Use of the California Environmental Quality Act (CEQA) | Los Angeles Conservancy
Los Feliz, City of Los Angeles. Photo (cropped) by Eccentric Scholar on Flickr

While we did not score specifically on this category, the effective use of the California Environmental Quality Act (CEQA) is essential to a strong preservation program.

A community’s use of CEQA is difficult to quantify yet important to track because of its critical role in how a community approaches preservation. CEQA is a state law passed in 1970 that declares it state policy to “develop and maintain a high-quality environment now and in the future, and to take all action necessary to protect, rehabilitate, and enhance the environmental quality of the state.” This environmental quality includes significant, irreplaceable examples of our cultural heritage.

CEQA is the primary legal tool used to protect historic resources in California. It requires a thorough, public review of the potential environmental impacts of a proposed development project. It also requires government agencies to avoid or minimize these impacts to the extent feasible by examining alternative approaches to the project.

In a number of instances, jurisdictions reviewing proposed development plans have failed to adequately identify potential historic resources as part of a project’s environmental review. As a result, historically significant buildings go unrecognized as such and are demolished without even an evaluation of their potential for adaptive reuse or additional preservation alternatives.

In other examples, jurisdictions merely search through available records to determine if any structures within a proposed project area are designated landmarks on a local, state, or national level.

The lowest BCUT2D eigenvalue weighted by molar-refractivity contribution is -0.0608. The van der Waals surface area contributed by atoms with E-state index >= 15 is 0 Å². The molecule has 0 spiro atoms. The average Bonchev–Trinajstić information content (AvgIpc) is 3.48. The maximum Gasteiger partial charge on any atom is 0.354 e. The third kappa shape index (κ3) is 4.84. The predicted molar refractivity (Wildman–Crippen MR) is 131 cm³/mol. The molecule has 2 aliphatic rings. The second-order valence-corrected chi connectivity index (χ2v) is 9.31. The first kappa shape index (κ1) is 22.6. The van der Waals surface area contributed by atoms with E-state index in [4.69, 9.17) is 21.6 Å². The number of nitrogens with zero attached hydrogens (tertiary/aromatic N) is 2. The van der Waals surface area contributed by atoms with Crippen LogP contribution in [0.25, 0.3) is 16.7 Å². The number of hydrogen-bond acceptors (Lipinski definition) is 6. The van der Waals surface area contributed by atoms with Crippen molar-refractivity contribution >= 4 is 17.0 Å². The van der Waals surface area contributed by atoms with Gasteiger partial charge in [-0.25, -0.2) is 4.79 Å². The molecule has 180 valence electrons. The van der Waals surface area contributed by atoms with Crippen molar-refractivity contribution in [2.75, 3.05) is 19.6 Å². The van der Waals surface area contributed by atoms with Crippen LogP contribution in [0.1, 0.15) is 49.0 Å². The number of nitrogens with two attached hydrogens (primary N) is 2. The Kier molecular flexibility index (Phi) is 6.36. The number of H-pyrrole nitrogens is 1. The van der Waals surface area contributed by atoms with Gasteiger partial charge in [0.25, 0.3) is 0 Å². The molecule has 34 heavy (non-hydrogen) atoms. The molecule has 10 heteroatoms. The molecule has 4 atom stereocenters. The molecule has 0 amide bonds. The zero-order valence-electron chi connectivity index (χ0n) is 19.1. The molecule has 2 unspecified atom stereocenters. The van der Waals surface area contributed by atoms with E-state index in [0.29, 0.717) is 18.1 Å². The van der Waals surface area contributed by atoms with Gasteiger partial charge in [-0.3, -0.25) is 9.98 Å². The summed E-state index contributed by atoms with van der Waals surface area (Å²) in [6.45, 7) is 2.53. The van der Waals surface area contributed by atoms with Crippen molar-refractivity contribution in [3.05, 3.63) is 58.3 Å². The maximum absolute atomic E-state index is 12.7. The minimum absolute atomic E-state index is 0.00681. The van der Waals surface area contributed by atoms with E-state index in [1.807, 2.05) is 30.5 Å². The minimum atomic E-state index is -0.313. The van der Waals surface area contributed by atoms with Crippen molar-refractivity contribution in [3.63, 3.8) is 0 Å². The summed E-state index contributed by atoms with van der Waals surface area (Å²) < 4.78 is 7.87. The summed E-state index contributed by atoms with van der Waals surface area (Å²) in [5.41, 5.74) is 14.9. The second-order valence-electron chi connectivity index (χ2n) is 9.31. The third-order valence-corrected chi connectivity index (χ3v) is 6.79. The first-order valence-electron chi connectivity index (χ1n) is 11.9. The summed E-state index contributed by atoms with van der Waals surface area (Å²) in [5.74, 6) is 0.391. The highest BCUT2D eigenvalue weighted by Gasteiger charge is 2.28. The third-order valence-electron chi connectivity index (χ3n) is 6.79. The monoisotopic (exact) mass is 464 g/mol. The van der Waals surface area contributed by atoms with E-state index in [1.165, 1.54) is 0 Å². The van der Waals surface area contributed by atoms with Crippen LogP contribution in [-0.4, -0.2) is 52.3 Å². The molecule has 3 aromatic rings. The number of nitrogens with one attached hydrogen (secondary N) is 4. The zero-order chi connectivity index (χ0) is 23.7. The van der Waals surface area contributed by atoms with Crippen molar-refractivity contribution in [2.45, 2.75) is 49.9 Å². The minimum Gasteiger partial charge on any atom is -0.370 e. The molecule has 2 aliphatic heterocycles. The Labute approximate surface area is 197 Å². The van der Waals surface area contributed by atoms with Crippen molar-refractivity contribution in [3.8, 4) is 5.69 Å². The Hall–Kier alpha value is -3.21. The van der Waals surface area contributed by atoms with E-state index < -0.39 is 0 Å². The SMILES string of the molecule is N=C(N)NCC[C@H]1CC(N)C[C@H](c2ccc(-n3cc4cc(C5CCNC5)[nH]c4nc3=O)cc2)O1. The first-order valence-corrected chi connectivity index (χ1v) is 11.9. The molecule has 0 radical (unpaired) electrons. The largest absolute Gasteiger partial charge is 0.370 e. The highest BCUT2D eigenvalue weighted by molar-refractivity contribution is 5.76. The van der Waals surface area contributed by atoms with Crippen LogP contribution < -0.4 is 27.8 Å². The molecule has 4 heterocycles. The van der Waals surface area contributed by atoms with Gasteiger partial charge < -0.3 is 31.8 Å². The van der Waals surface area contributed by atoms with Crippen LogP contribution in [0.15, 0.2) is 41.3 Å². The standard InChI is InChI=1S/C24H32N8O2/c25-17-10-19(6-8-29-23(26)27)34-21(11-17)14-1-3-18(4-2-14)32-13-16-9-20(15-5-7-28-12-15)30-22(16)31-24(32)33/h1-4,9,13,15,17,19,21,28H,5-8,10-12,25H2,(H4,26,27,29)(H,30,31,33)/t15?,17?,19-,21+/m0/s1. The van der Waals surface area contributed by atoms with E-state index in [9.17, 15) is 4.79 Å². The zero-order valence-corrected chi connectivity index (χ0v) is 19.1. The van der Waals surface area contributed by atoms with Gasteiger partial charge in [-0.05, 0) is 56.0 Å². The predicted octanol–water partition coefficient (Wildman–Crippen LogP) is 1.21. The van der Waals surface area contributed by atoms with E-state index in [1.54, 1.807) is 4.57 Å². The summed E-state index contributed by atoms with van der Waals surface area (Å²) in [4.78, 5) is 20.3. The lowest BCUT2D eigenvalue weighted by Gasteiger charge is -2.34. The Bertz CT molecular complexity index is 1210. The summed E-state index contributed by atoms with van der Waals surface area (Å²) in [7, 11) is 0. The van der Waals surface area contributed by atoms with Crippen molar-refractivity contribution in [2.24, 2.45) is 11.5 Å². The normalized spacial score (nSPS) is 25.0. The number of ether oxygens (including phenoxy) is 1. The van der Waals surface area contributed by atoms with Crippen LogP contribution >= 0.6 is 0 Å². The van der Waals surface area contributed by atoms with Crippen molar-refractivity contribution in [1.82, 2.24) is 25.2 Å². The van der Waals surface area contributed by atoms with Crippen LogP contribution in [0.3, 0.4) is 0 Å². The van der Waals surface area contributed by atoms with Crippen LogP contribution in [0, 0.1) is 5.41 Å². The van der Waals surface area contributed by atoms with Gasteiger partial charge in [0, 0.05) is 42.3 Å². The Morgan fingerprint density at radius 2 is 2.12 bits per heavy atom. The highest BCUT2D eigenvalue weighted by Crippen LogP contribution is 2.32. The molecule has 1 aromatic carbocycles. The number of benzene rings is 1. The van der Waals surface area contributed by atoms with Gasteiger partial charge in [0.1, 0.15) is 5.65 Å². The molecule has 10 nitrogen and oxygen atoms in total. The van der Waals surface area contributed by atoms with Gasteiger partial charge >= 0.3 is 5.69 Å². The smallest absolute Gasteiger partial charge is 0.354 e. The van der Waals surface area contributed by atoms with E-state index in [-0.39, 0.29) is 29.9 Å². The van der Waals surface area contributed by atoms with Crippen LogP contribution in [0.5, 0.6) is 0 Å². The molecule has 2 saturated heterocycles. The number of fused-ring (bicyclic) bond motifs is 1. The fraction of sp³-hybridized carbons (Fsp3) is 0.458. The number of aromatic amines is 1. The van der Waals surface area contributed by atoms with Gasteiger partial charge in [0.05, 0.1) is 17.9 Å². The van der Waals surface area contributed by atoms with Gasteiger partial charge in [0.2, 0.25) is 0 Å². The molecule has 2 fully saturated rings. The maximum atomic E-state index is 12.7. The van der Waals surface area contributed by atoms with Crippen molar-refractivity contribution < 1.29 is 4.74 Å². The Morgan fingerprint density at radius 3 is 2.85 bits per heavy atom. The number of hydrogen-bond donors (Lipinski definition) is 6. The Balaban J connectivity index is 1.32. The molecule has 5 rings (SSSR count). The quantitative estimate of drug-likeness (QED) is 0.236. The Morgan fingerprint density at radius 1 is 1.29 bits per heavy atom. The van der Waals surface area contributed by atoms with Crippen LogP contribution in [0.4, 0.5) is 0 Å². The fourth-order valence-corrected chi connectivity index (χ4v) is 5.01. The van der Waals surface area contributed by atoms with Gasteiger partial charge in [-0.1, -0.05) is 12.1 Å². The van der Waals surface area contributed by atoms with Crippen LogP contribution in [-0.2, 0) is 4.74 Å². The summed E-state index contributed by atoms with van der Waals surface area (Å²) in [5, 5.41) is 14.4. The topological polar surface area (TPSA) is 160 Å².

While a designated landmark or contributing structure in a historic district is properly termed a “historic resource,” historical significance is an inherent quality that is not conferred by landmark status but, rather, recognized by it. Jurisdictions should recognize the existence of “potential historic resources” that have not been officially designated. A structure might not have been evaluated as a historic resource simply because no survey of the area was ever undertaken, or because the structure had not yet reached a particular age when a survey of the area was last conducted.

After consulting existing data, a jurisdiction should retain a qualified historic preservation consultant to assess structures within a project area for their potential eligibility for listing in the California Register—which is the true benchmark for considering a structure as a historic resource for purposes of CEQA.

If substantial and compelling evidence is submitted into the record that a structure is or may qualify as a historic resource (making the fair argument), it does not suffice for the lead agency to opt not to treat the structure as a historic resource in the environmental review simply because the retained consultant’s findings are contradictory. Rather, it is the responsibility of the lead agency to err on the side of caution when substantial evidence supports a “fair argument” that a building qualifies as a historic resource.

For more information, download our Guide to Using CEQA in English or Spanish: